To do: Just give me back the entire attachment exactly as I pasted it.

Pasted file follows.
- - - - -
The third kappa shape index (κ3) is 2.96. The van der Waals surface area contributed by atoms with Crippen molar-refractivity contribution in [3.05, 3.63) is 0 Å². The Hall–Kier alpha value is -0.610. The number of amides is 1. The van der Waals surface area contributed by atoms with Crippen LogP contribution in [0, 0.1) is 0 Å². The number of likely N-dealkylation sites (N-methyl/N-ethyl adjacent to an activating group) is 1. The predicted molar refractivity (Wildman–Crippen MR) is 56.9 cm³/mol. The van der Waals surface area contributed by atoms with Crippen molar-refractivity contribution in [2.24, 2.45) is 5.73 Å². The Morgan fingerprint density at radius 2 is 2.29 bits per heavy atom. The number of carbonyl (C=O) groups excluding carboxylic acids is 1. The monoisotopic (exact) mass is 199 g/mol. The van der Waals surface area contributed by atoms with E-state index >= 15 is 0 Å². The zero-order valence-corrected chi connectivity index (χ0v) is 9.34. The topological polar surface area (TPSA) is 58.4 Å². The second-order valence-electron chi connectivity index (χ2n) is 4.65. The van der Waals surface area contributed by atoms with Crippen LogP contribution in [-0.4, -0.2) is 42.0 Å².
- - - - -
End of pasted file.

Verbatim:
The third kappa shape index (κ3) is 2.96. The van der Waals surface area contributed by atoms with Crippen molar-refractivity contribution in [3.05, 3.63) is 0 Å². The Hall–Kier alpha value is -0.610. The number of amides is 1. The van der Waals surface area contributed by atoms with Crippen LogP contribution in [0, 0.1) is 0 Å². The number of likely N-dealkylation sites (N-methyl/N-ethyl adjacent to an activating group) is 1. The predicted molar refractivity (Wildman–Crippen MR) is 56.9 cm³/mol. The van der Waals surface area contributed by atoms with Crippen molar-refractivity contribution in [2.24, 2.45) is 5.73 Å². The Morgan fingerprint density at radius 2 is 2.29 bits per heavy atom. The number of carbonyl (C=O) groups excluding carboxylic acids is 1. The monoisotopic (exact) mass is 199 g/mol. The van der Waals surface area contributed by atoms with E-state index >= 15 is 0 Å². The zero-order valence-corrected chi connectivity index (χ0v) is 9.34. The topological polar surface area (TPSA) is 58.4 Å². The second-order valence-electron chi connectivity index (χ2n) is 4.65. The van der Waals surface area contributed by atoms with Crippen LogP contribution in [-0.4, -0.2) is 42.0 Å².